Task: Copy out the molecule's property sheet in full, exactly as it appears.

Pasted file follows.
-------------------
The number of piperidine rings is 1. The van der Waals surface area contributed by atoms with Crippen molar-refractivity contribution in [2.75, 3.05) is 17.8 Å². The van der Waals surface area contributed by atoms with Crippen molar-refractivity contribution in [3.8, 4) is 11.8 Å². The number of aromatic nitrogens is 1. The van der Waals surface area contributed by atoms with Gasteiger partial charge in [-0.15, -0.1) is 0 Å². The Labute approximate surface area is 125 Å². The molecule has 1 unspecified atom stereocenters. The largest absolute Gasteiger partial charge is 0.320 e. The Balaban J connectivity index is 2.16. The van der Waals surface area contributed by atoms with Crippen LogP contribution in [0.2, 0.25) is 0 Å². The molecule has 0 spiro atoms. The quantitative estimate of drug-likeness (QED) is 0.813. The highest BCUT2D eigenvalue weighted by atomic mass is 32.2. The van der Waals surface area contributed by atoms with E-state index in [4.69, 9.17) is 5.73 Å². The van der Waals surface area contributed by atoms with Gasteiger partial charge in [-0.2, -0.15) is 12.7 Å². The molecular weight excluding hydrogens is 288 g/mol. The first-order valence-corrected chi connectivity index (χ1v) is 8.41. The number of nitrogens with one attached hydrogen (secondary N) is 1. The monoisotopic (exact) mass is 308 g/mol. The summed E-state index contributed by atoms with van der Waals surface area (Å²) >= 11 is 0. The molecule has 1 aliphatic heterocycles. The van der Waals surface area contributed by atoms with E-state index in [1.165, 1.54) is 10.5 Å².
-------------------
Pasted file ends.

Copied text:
The number of piperidine rings is 1. The van der Waals surface area contributed by atoms with Crippen molar-refractivity contribution in [2.75, 3.05) is 17.8 Å². The van der Waals surface area contributed by atoms with Crippen molar-refractivity contribution in [3.8, 4) is 11.8 Å². The number of aromatic nitrogens is 1. The van der Waals surface area contributed by atoms with Gasteiger partial charge in [-0.15, -0.1) is 0 Å². The Labute approximate surface area is 125 Å². The molecule has 1 unspecified atom stereocenters. The largest absolute Gasteiger partial charge is 0.320 e. The Balaban J connectivity index is 2.16. The van der Waals surface area contributed by atoms with Crippen LogP contribution in [0.2, 0.25) is 0 Å². The molecule has 0 spiro atoms. The quantitative estimate of drug-likeness (QED) is 0.813. The highest BCUT2D eigenvalue weighted by atomic mass is 32.2. The van der Waals surface area contributed by atoms with E-state index in [4.69, 9.17) is 5.73 Å². The van der Waals surface area contributed by atoms with Gasteiger partial charge in [-0.2, -0.15) is 12.7 Å². The molecular weight excluding hydrogens is 288 g/mol. The first-order valence-corrected chi connectivity index (χ1v) is 8.41. The number of nitrogens with one attached hydrogen (secondary N) is 1. The monoisotopic (exact) mass is 308 g/mol. The summed E-state index contributed by atoms with van der Waals surface area (Å²) >= 11 is 0. The molecule has 1 aliphatic heterocycles. The van der Waals surface area contributed by atoms with E-state index in [1.165, 1.54) is 10.5 Å².